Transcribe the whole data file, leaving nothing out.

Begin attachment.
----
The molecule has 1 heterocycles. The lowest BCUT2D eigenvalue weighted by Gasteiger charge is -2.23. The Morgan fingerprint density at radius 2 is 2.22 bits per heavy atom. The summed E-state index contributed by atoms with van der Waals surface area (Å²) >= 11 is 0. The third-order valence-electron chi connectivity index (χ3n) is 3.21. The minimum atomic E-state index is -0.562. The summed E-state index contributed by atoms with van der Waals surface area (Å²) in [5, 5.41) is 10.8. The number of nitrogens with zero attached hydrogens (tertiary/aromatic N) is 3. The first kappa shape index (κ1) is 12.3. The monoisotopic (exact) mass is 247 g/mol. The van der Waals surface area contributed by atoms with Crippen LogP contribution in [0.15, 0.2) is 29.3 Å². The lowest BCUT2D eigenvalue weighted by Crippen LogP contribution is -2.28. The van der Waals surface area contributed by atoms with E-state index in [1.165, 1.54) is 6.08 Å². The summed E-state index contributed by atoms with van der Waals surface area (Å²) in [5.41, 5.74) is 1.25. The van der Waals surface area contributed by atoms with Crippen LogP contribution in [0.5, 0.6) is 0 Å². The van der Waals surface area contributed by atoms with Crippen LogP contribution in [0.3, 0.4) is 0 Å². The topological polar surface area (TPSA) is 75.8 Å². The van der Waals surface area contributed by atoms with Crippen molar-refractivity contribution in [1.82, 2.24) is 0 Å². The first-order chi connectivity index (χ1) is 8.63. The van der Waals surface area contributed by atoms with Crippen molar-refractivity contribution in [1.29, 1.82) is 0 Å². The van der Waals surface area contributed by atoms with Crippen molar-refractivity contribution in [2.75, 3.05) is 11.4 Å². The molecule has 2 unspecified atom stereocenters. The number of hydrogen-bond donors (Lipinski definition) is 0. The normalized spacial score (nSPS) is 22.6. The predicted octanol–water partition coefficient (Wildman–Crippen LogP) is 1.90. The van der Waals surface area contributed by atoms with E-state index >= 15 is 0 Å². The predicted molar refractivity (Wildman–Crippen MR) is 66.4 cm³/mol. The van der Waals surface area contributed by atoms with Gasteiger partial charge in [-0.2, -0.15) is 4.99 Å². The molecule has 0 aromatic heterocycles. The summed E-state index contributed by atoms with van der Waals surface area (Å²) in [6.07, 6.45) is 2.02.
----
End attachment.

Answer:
The molecule has 1 heterocycles. The lowest BCUT2D eigenvalue weighted by Gasteiger charge is -2.23. The Morgan fingerprint density at radius 2 is 2.22 bits per heavy atom. The summed E-state index contributed by atoms with van der Waals surface area (Å²) >= 11 is 0. The third-order valence-electron chi connectivity index (χ3n) is 3.21. The minimum atomic E-state index is -0.562. The summed E-state index contributed by atoms with van der Waals surface area (Å²) in [5, 5.41) is 10.8. The number of nitrogens with zero attached hydrogens (tertiary/aromatic N) is 3. The first kappa shape index (κ1) is 12.3. The monoisotopic (exact) mass is 247 g/mol. The van der Waals surface area contributed by atoms with Crippen LogP contribution in [0.15, 0.2) is 29.3 Å². The lowest BCUT2D eigenvalue weighted by Crippen LogP contribution is -2.28. The van der Waals surface area contributed by atoms with E-state index in [1.165, 1.54) is 6.08 Å². The summed E-state index contributed by atoms with van der Waals surface area (Å²) in [5.41, 5.74) is 1.25. The van der Waals surface area contributed by atoms with Crippen LogP contribution in [0.5, 0.6) is 0 Å². The van der Waals surface area contributed by atoms with Crippen LogP contribution in [0.3, 0.4) is 0 Å². The topological polar surface area (TPSA) is 75.8 Å². The van der Waals surface area contributed by atoms with Crippen molar-refractivity contribution in [1.82, 2.24) is 0 Å². The first-order chi connectivity index (χ1) is 8.63. The van der Waals surface area contributed by atoms with Crippen molar-refractivity contribution in [1.29, 1.82) is 0 Å². The van der Waals surface area contributed by atoms with Crippen molar-refractivity contribution in [2.75, 3.05) is 11.4 Å². The molecule has 2 unspecified atom stereocenters. The number of hydrogen-bond donors (Lipinski definition) is 0. The normalized spacial score (nSPS) is 22.6. The predicted octanol–water partition coefficient (Wildman–Crippen LogP) is 1.90. The van der Waals surface area contributed by atoms with E-state index >= 15 is 0 Å². The predicted molar refractivity (Wildman–Crippen MR) is 66.4 cm³/mol. The van der Waals surface area contributed by atoms with Gasteiger partial charge in [-0.2, -0.15) is 4.99 Å². The molecule has 0 aromatic heterocycles. The summed E-state index contributed by atoms with van der Waals surface area (Å²) in [6.07, 6.45) is 2.02.